Hippo is a biochemical pathway that is thought to regulate organ growth. It works by preventing further cell division once organs have reached their proper size. Camargo and his group believe that Hippo signals are part of a powerful checkpoint that restricts increases in cell numbers and activates cell death. This checkpoint would allow an organ to "know its size" and stop growing at the appropriate time, and may also suppress the unchecked increases in the numbers of cells that characterize tumor growth. Camargo's studies will determine the existence of this checkpoint and its role in suppressing tumor growth by using a model system in which the Hippo signal can be turned off and on. They will also identify novel proteins and small molecules that regulate Hippo signaling and could be used to develop new therapies for cancer. Insight into the relatively unexplored relationship between Hippo signaling, organ growth and tumor suppression holds the promise of yielding an entirely novel set of therapeutic targets for the treatment of human cancer, particularly for pediatric tumors.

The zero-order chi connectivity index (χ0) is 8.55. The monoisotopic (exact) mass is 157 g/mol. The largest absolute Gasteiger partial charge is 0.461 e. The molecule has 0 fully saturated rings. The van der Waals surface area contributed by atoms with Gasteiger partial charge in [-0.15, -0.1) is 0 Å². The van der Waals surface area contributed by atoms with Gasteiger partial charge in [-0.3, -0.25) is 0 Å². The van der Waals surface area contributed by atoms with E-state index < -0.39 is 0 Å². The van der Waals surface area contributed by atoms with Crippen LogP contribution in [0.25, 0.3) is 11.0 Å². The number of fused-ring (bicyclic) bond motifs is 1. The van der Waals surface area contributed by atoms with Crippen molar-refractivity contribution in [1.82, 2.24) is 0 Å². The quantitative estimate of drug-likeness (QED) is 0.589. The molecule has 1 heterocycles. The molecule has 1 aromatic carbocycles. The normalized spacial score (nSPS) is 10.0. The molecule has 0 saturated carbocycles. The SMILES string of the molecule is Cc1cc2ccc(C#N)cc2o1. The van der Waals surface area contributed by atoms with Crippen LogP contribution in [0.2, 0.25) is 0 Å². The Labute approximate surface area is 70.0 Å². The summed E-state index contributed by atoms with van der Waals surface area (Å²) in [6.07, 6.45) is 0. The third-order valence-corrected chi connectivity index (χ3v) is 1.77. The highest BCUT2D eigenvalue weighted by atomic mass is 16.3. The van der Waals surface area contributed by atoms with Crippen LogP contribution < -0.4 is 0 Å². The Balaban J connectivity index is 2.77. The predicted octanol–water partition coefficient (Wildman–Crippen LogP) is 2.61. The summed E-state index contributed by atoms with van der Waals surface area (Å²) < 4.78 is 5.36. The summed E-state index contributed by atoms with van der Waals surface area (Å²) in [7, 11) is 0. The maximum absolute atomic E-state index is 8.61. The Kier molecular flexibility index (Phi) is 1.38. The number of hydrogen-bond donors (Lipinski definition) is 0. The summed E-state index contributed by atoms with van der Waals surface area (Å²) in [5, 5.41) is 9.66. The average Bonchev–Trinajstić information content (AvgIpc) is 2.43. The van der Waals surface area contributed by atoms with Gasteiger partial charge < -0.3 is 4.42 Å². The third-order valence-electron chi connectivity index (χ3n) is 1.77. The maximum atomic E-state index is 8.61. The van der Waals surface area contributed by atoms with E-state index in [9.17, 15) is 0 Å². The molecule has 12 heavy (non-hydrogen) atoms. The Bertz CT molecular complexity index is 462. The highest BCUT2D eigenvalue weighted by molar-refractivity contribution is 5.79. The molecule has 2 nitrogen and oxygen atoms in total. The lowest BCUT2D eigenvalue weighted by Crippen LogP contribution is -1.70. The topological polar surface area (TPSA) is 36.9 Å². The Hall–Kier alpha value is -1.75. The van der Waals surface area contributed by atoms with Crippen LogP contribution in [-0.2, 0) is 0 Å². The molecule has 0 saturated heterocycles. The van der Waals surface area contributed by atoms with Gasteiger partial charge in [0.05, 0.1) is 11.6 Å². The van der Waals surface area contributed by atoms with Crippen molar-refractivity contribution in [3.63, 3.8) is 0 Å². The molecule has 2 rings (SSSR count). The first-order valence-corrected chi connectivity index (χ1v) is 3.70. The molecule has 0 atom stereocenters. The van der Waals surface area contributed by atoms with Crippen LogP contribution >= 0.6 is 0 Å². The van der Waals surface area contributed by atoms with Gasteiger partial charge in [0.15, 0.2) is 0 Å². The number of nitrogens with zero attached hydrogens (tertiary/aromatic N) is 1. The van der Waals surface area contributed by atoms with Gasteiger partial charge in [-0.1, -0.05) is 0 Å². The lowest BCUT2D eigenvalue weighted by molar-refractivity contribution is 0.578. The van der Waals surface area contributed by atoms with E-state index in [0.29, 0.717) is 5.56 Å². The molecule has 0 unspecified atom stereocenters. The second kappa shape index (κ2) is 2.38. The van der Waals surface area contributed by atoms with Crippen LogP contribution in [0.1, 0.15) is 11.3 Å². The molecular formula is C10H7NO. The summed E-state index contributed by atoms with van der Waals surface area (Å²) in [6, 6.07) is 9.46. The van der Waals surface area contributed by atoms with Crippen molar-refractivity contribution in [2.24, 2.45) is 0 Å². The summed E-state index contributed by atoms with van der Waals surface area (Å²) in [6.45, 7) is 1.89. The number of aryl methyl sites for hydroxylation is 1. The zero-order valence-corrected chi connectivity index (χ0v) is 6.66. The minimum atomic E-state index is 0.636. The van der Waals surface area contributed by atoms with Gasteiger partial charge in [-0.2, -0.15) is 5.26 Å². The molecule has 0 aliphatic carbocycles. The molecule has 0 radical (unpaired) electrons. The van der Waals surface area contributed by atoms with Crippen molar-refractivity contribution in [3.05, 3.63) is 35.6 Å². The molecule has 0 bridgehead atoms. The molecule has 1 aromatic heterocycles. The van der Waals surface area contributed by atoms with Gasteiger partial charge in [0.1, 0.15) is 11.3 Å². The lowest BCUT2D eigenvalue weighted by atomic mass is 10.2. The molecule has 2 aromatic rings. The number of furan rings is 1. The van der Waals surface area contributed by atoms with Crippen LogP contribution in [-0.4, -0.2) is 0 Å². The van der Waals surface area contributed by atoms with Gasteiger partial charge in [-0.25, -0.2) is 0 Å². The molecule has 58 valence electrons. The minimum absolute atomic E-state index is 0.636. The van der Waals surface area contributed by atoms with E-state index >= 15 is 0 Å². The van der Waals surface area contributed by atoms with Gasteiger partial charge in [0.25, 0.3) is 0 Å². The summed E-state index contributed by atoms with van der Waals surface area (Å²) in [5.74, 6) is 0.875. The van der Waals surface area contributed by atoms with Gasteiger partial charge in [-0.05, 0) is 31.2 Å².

Fernando D. Camargo, Ph.D., is an Assistant Professor in the Stem Cell Program at the Children's Hospital Boston and in the Department of Stem Cell Regenerative Biology at Harvard University as well as a Principal Faculty member of the Harvard Stem Cell Institute.
Updated: Sept. 7, 2010